Glycoconjugates are composed of carbohydrate building blocks linked together in a multitude of ways giving rise to diverse biological functions. Carbohydrates are especially difficult to synthetically manipulate because of the similar reactivity of their numerous and largely equivalent hydroxyl groups. Hence, methodologies for both the efficient protection and selective modification of carbohydrate alcohols are considered important synthetic tools in organic chemistry. When per-O-TMS protected mono- or disaccharides in a mixture of pyridine and acetic anhydride are treated with acetic acid, regioselective exchange of silicon for acetate protecting groups occurs. Acid concentration, thermal conditions, and microwave assistance mediate the silyl/acetate exchange reaction. Regiocontrol is achieved by limiting the equivalents of acetic acid, and microwave irradiation hastens the process. We coined the term Regioselective Silyl Exchange Technology (ReSET) to describe this process, which essentially sets the protecting groups anew. To demonstrate the scope of the reaction, the conditions were applied to lactose, melibiose, cellobiose, and trehalose. ReSET provided rapid access to a wide range of orthogonally protected disaccharides that would otherwise require multiple synthetic steps to acquire. The resulting bifunctional molecules are poised to serve as modular building blocks for more complex glycoconjugates.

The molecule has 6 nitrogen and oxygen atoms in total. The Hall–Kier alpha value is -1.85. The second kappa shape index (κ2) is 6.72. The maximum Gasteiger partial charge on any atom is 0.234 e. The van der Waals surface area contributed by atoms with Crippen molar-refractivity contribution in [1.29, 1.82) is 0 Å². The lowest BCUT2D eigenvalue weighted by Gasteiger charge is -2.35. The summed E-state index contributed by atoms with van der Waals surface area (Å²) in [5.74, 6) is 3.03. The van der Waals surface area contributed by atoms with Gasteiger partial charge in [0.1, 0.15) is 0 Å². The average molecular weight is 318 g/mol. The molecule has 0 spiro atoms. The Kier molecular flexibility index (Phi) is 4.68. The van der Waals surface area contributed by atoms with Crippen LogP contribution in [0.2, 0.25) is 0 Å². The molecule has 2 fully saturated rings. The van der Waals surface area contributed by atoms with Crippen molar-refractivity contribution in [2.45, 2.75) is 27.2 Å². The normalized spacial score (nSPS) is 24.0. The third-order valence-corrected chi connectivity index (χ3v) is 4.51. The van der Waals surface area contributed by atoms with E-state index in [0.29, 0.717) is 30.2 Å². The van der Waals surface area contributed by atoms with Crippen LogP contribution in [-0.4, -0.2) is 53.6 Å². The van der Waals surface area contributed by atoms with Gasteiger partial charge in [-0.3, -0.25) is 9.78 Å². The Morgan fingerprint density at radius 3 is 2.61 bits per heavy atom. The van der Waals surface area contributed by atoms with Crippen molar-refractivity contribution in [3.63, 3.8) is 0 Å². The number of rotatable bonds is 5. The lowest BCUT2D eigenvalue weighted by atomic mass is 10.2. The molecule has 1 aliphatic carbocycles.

ASJC Scopus subject areas
- Organic Chemistry